Google's Brin: China Too 'Totalitarian'
Co-founder says it reminds him of his native Soviet Union
By Nick McMaster,  Newser Staff
Posted Mar 24, 2010 3:06 PM CDT
Security guards peep near the Google logo outside the Google China headquarters in Beijing Wednesday, March 24, 2010.   (AP Photo/ Gemunu Amarasinghe)
camera-icon View 3 more images

(Newser) – Google's decision to stop service in China was based on the company's growing unease about the compromises required by Beijing, co-founder Sergey Brin tells the Wall Street Journal. The censorship exercised by the government reminded him of life in the Soviet Union, which Brin and his parents left when he was 6.

"I see the same earmarks of totalitarianism, and I find that personally quite troubling," he says. Things got worse after the Olympics, and the cyber-attacks in January, allegedly perpetrated by the government to spy on activists, were "the straw that broke the camel's back." Brin says he holds out hope "that the long-term solution is the liberalization of the Internet in mainland China."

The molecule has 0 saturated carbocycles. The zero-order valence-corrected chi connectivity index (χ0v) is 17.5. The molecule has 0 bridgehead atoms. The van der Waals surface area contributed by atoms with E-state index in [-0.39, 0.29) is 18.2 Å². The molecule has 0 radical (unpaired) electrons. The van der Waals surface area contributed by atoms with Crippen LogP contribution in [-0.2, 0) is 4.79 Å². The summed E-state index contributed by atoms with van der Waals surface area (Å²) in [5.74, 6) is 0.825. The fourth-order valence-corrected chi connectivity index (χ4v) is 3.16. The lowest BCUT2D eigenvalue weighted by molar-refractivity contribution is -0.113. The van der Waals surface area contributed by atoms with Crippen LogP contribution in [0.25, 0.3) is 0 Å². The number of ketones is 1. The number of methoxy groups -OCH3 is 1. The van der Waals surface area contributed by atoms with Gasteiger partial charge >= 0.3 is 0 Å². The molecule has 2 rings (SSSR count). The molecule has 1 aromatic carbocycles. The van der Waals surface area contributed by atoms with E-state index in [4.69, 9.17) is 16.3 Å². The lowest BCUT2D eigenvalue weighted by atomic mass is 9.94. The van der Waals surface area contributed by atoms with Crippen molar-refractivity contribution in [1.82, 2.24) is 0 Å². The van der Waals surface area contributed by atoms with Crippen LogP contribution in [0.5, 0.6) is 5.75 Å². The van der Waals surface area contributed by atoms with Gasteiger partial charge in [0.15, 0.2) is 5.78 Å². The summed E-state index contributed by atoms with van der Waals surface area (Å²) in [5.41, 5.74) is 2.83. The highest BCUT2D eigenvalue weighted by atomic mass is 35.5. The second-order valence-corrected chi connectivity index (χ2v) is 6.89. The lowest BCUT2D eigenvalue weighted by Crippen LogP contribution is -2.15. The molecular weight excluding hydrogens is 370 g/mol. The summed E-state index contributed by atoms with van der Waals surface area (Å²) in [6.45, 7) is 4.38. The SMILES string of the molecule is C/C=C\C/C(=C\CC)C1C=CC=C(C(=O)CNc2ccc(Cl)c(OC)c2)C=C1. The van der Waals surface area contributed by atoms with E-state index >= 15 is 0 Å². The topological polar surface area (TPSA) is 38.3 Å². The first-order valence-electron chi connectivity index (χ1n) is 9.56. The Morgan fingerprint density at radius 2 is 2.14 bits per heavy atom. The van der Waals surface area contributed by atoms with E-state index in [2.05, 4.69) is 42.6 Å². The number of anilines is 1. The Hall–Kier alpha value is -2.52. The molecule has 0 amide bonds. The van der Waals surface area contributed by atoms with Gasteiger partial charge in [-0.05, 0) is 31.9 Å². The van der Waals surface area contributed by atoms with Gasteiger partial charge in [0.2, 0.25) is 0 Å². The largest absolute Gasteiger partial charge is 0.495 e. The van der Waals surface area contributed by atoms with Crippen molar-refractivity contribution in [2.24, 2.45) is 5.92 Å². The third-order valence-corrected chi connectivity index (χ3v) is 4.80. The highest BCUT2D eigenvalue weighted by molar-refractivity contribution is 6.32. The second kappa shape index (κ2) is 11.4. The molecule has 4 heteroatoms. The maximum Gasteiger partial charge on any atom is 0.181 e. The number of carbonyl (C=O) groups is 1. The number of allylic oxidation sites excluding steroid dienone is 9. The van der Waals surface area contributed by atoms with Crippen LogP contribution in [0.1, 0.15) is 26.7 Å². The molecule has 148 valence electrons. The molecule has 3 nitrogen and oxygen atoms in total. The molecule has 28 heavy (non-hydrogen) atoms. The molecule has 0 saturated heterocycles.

My Take on This Story
Show results without voting  |  
4%
2%
9%
2%
74%
9%